Public Land Playbook: Be a Public Boat Ramp Champ

For duck hunters, the goal is to work quickly and quietly at the launch ramp, and stay out of the way. Here’s how.

© Jim Thompson

If you want to sully your reputation among public duck hunters, be the guy or gal who ties up the boat launch an hour before legal light. As hunting communities go, the fraternity of public land waterfowlers is relatively small. In a given hunting area, everybody knows everybody, as they say. Maybe not by name, but we do generally know who hunts where, who shoots the most, who’s a good caller, and who could use more practice.

The boat ramp is the great gathering hub. At midday, following the morning hunt, it’s a relaxed place for storytelling and migration reports. But before daylight, when other hunters are racing the clock (and often each other), the boat ramp can become a bottleneck.

As launch ramps go, those used by duck hunters are typically small—just big enough for one boat at a time. Some of them aren’t paved—the one I use most often is a sloped gravel bank. The water around them is generally shallow enough to wade, or it’s a swift river. One little hold-up can have a domino effect on everyone else who’s waiting to launch. Handle yourself and your boat with care and efficiency and you’ll fit right in. Slow things up and cause another group of hunters to miss the early flight? Well, you may have to find a new home ramp.

Don’t be that guy. Follow this advice instead.

Know How to Back Up a Trailer

Maybe you’re a champ at steering a pontoon with your backup camera, but towing your buddy’s 15-foot jon boat behind his ‘90s-model Tacoma fitted with a camper shell is a different game altogether. You’ll probably have to rely on your mirrors to drop it in, and that can be difficult for some.

Practice is the best way to learn trailer-backing skills—but not when you’re in line at the boat ramp. If you know you’re not a skilled backer, swallow your pride and ask your hunting partner to drop the boat in. And in the off-season, set up some road cones in the church parking lot and practice backing a short trailer between them using only your mirrors, until it becomes second nature and the cones survive unscathed. Short trailers are more difficult to steer in reverse than long ones, so they make for better practice.

Photo © Jim Thompson

Prep the Boat Elsewhere

Don’t be the group that backs the boat down the ramp, parks the truck, and then starts unloading gun cases and blind bags while their dog prances about searching for a place to relieve himself. Stop well short of the ramp—way up in the parking lot and out of the way is best—and double-check that the plug is in the boat, the rear tow straps are removed, the running lights are working, personal flotation devices (PFDs) are ready for everyone, guns are secure, and decoys are loaded. While you’re at it, hit the key or pull the starter cord on the motor. You never want to run an outboard dry, of course, but warming it up on land means a quicker start once you’re in the water.

Control Your Dog

Speaking of retrievers, there’s a good chance your companion isn’t the only canine at the ramp. If Old Bowser still has some unfortunate habits you’re trying to remedy—like fighting or humping—leash him up after opening the kennel, and ensure that he’s safe and secure in the boat before launching.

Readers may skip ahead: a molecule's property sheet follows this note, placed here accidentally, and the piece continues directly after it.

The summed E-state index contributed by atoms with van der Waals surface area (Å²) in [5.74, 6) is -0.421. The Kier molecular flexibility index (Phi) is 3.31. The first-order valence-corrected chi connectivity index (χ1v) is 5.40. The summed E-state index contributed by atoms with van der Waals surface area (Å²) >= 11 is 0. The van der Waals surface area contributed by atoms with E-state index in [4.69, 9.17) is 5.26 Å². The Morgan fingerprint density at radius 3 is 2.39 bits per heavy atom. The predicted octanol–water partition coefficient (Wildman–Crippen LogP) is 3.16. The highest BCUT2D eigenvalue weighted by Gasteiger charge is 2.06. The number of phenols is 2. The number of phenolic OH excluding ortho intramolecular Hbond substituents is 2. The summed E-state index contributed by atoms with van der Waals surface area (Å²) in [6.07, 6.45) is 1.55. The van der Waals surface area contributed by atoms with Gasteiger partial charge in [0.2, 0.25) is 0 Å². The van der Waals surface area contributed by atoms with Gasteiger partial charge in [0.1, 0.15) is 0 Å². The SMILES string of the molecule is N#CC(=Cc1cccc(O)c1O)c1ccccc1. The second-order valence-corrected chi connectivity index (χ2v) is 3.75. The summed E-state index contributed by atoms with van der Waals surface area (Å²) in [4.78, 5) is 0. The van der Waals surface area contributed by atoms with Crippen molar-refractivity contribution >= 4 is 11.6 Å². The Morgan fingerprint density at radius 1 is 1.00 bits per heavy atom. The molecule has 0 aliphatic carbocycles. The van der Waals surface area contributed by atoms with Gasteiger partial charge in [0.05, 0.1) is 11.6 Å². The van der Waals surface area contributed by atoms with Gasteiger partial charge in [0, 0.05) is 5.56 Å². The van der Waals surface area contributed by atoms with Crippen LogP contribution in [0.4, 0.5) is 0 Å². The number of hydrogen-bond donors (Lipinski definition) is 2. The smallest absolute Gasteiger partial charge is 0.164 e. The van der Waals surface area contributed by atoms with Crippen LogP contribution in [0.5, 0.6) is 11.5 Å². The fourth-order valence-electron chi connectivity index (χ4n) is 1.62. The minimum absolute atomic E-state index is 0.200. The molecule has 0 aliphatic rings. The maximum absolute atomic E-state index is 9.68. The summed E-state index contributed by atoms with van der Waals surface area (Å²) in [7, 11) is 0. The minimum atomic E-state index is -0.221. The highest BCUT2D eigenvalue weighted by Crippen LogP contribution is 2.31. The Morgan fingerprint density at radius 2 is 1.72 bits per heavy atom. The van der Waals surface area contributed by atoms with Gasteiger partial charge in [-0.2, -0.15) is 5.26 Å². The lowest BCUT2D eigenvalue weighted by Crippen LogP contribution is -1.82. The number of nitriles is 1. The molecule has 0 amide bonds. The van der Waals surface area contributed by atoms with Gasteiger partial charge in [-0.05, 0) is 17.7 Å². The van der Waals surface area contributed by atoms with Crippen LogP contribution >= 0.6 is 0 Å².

Light It Up

By law, power boats are required to display navigation lights between sunset and sunrise. At 5 a.m. in December down at the river, that means your War Eagle too, and your headlamp doesn’t cut it. Bow lights are red and green (port and starboard, respectively), and the stern light is white. Boats come equipped from the factory, but you can buy cheap aftermarkets just about anywhere boating supplies are sold.

Navigation light requirements usually aren’t strictly enforced in a flooded-timber boat lane, but if your boat stalls in a major shipping channel with barge traffic in the dark, they could save your life.

Wear Your Life Jacket

Speaking of saving lives, more duck hunters die from drowning than any other cause in the field—and statistics suggest that many of those casualties are among younger hunters, age 18 to 30. I remember being too tough to wear a life jacket when I was a young person. Now, though, I’m older and have a family to think about. In the 20 years I’ve been hunting Kentucky Lake, I’ve lost count of the tragic tales I’ve heard of hunters drowning. Fact is, age doesn’t mean much if you’re treading water on a 20-degree morning 200 yards from shore. Wearing a PFD dramatically increases your chances of survival. Put it on at the ramp, and keep your boat’s kill switch hooked up too.

Don’t Drain and Drive

No one wants to launch a boat on a 45-degree sheet of ice—but that’s exactly what public ramps often become on dead-cold mornings. Water draining from trailers and pulled plugs will freeze on concrete in a matter of minutes on the coldest days, so do your part to keep icing to a minimum. After launching, pull your trailer out just far enough so that it drains back into the river, before driving up the ramp. Do the same after loading, and pop your drain plug out while you’re at it. Once the flow subsides to a drip, drive up the ramp and head on your way.

Help Your Fellow Man

Everyone’s in a hurry to get to the best spot, but public duck hunting is best when we hunters are friendly to one another. If the ramp is crowded and you see someone else having trouble—maybe having difficulty backing a trailer—be cordial and offer to provide help, if you can. At the end of the morning, offer to take a picture of the folks in the other boat who have a limit of mallards. Don’t be snide. Don’t ask where they were hunting. Just say, “Congrats on a great hunt.” 

Come to think of it, the world in general would be a better place if we conducted ourselves this way, on and off the boat ramp.